“I could never have done it.”

A gentle breeze shook some cherry blossom petals down upon Shinosoke, and some stuck in his ink-black hair.  It was a soft, beautiful image that contrasted sharply with the story of pain and death Senpachi was relating to him.  Without thinking, the samurai reached up and plucked some the petals out of Shinosuke’s hair.  “I wouldn’t have thought I could, either.  Not until that moment.  But being a samurai means putting your duty ahead of your own needs.  Haruki deserved an honorable death, and it was my duty to give it to him.  Had I failed, he would have died, anyway.  But his death would have been slow and painful and undignified.”

As if they had a will of their own, Senpachi’s fingers floated along the youth’s hair, barely touching, until they came down to touch skin, gently following the line of Shinosuke’s cheek.  The youth closed his eyes, making no attempt to pull away.  But as soon as Senpachi realized what he was doing, he jerked his hand back.

His voice was gruff when he spoke.  “We should get back to practice.”

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“Saturn in Retrograde” has been accepted for publication!

This is the fastest I’ve ever received an acceptance of a submission: 6 days!  But it probably has more to do with deadline pressure than my brilliant writing:  Dreamspinner wants the anthology to be released in early June.

I’m very excited about it!  Not only did Saturn in Retrograde turn out to be something I’m rather proud of, but a release in June keeps me in the public eye.  It’s bad to go more than a year between releases, if you’re trying to build up a readership (or at least I’ve read that the “magic number” in the publishing world is a new release in not more than a year and a half, if you don’t want people to forget about you).  And although I did have a release in December (The Dogs of Cyberwar), and it garnered some nice reviews, it didn’t sell particularly well.  Seiðman will possibly be released this year, but I’m not sure yet.  So a new release in June is good.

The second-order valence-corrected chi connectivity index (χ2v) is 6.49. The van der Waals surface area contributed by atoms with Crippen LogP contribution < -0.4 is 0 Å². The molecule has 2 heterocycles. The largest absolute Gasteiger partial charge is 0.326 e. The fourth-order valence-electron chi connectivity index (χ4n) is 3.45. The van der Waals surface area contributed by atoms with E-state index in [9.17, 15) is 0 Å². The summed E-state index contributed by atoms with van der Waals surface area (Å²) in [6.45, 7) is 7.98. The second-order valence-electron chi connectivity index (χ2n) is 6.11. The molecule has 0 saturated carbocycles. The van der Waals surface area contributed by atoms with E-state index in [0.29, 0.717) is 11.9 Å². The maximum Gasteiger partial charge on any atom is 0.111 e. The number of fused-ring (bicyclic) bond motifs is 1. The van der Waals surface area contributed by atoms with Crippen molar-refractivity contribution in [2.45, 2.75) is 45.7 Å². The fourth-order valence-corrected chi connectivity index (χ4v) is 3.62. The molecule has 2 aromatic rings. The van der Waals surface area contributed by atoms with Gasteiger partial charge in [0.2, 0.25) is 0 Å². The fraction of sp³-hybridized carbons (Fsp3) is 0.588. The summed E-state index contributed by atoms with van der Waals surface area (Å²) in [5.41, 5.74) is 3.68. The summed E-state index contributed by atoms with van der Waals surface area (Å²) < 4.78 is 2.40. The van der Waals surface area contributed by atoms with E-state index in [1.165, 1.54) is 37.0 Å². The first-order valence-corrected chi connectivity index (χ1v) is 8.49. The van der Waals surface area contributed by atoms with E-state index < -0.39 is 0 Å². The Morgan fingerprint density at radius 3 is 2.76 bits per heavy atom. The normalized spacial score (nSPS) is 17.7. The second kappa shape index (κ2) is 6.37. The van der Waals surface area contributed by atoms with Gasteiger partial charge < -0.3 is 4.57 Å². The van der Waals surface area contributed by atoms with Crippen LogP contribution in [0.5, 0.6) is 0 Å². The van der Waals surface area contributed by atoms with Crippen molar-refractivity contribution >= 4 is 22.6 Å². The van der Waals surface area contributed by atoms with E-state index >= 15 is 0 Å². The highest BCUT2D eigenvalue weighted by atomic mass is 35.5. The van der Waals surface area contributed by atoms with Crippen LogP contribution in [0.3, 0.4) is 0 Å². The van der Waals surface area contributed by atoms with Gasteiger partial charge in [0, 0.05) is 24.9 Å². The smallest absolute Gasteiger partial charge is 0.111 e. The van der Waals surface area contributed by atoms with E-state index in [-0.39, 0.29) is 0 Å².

In the meantime, I’ve been struggling with Shinosuke again, my re-telling of a 17th-century samurai love story.  I’ve written about five thousand words in the past two weeks, which is hardly a great pace.  It’s been pretty awful, in fact.  I was blaming the slow progress in the first week on having my attention focused on getting Saturn in Retrograde out the door, but I don’t have much to blame the slow progress of the past week on.  I have a handle on the manners of the period, now.  At least, enough so that I don’t have to worry about it constantly.  And I like the story.  But for some reason, it’s hard to write it.

I guess the only thing is to keep plugging away at it.

In other news, Dreamspinner Press is hosting a workshop for its writers in New York City this week and I’ll be there!  I’ll be hopping on board a train with my friend, Claire Curtis (who needs to be there for moral support — travel gives me panic attacks), Thursday, at 9:17am in that wretched time of day some more optimistic people like to call “morning” and returning Sunday night.  No doubt, I will achieve some kind of writerly enlightenment somewhere in the middle.

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How to Address a Samurai (Without Him Cutting You in Half) – Revisited

After finishing the first draft of a time-travel story I’ll be submitting to Dreamspinner early next week (after another draft or two — it seems one of my friends found my time-travel quantum mumbo-jumbo to be “all screwed up”), I’ve dusted off my tragic samurai love story from last winter and begun working on it again.

I thought I’d sorted out how I wanted the characters to behave, within their social ranks, but apparently not.  Looking at it with fresh eyes, I found numerous contraditions sprinkled throughout the story.  I also discovered that the characters were behaving rather like wooden fence posts in kimono.  There was so much formality in the character interractions, there wasn’t much room left for emotion or character development.

Fortunately, all was not lost.  The story is still good; the setting is still fascinating (to me); and the characters are interesting, if I can just get them to loosen up a bit.  One of the biggest problems was the Japanese words I’d sprinkled a bit too liberally throughout the text, especially hai (“yes”) and iie (“no”).  My decision to use these words had resulted in a very irritating rhythm in places, where they were simply repeated too often.  In English, a reader might not notice anything odd in the following passage: